Program Assessors will select the assessment methods and tools that fit their particular programs and determine the schedule of assessment of the selected learning outcomes for their program. They are also responsible for reviewing assessment results and determining appropriate actions in response to them. Program Assessors report their results and actions to the College Assessment Panel, the General Education Curriculum Committee Assessment Panel and/or the University Assessment Committee as appropriate.
Overwhelmingly, a focus on accountability and integrity is the aim of outcomes assessment in higher education; this shift of importance gives central focus to an institution’s ability to demonstrate continuous improvements as related to student learning. Assessment in post-secondary education is the necessary foundation for building a culture of assessment. Within this culture, a college or university demonstrates its commitment to evidence as aligned with the impact on student learning and the institutional mission.
The principal purpose of learning outcomes assessment is to provide indicators of student learning as it is occurring at multiple levels: institutional, programmatically, and at the course level. At each level documentation must be available as to what students know and are able to do at the completion of their years spent in higher education. Are graduates prepared to demonstrate technical or professional competence as evidenced by the outcomes for all academic programs?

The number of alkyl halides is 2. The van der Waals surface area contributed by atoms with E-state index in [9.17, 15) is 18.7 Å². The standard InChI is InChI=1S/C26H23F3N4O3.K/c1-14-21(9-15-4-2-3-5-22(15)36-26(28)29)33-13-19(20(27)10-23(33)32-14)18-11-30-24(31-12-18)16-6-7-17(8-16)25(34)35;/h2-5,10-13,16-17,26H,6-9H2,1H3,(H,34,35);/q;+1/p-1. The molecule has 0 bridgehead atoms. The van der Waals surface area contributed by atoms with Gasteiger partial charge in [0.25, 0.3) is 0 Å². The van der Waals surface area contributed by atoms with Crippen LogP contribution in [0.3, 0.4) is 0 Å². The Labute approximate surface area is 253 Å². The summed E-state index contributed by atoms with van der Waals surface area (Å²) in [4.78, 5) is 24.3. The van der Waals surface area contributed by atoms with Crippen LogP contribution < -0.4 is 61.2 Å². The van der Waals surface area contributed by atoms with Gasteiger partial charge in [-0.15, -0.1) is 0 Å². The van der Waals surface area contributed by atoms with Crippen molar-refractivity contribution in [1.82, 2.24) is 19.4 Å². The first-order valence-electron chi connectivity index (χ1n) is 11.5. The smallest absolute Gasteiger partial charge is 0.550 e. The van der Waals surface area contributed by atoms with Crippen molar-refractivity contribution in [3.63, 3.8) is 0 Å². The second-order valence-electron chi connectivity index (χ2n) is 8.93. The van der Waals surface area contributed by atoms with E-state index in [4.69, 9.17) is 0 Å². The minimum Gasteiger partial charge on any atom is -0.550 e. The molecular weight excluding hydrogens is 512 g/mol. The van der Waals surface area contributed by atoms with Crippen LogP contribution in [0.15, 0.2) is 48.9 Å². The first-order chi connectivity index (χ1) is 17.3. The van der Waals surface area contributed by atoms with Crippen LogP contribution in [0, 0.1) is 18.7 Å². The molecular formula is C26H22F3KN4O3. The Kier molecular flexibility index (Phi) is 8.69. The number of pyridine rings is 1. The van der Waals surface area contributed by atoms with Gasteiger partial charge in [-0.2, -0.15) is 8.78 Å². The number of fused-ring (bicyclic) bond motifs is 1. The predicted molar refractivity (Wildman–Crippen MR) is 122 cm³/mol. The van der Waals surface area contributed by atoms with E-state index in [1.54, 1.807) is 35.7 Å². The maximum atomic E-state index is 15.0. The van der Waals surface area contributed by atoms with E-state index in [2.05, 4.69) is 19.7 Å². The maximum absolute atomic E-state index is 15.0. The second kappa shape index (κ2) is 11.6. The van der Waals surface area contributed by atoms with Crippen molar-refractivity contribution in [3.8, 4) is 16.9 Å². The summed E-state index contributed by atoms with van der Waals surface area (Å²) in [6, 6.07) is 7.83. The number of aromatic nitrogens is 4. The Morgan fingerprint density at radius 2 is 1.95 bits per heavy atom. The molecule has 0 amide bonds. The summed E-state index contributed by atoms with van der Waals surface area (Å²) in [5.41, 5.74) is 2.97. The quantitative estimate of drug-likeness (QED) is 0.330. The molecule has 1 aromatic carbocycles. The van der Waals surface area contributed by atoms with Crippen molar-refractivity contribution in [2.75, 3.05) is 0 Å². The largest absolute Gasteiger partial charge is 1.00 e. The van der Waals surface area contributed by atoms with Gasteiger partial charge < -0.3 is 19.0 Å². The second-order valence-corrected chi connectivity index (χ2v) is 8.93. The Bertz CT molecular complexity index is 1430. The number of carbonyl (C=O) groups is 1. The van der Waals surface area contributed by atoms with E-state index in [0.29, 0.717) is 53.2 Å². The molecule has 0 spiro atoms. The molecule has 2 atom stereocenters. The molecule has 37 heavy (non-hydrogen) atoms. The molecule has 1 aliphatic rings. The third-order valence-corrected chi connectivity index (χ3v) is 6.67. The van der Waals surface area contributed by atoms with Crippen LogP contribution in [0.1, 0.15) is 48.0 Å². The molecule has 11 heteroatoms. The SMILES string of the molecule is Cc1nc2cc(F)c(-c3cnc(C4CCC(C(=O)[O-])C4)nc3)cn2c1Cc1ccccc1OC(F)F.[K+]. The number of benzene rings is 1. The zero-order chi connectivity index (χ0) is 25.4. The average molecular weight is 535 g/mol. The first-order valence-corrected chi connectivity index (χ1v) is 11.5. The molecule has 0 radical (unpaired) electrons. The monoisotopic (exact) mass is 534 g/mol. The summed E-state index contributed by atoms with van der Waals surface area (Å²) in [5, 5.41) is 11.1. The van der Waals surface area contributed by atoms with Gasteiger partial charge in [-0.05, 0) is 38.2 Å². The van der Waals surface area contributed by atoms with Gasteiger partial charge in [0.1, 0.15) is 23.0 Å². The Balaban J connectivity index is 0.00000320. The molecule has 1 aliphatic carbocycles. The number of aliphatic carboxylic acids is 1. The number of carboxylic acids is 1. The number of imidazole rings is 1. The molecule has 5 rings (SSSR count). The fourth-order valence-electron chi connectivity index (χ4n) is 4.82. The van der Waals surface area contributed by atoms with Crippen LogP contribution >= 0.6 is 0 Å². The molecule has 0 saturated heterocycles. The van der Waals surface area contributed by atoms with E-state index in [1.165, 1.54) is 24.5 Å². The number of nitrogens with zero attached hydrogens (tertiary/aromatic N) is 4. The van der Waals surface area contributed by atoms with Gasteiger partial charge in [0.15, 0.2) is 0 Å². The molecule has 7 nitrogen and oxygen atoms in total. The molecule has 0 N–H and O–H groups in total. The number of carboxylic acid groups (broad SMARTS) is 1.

Assessment results measure an institution’s attainment of intended outcomes, and interpretation of assessment results enables an institution to identify patterns of achievement or the lack thereof related to student learning. Less than desirable assessments results spark innovative teaching, revisions of the delivery of curriculum and services, new approaches to pedagogies and advising, and opportunities to enhance learning.
Increasingly, accrediting agencies demand quality assurance from institutions of higher education. Therefore, they expect those institutions to have an assessment plan that is more than anecdotal but systematic and ongoing, providing evidence for measuring the assessment of student learning across all academic programs.
Throughout the University, all members--staff, faculty, and students--are fully invested and involved to varying degrees in the assessment process. However, the cornerstone of outcomes assessment is the faculty because they are responsible for the planning and the implementation of a program’s assessment plan. The information generated through the assessment process is valuable to all members of the University as they work toward improving their programs. The data gathered will provide the evidence necessary to guide effective decision making in many areas including changes in programs, pedagogy, support services, policy, and procedure, as well as structural reorganization.
1. A culture of assessment is embraced by the administration, faculty, and staff who view assessment as a collective responsibility.
2. Assessment planning is grounded in the University mission, values, and the strategic plan.
3. The nine University-Wide Learning Outcomes serve as a framework for ensuring that students have the knowledge and skills needed for the work force.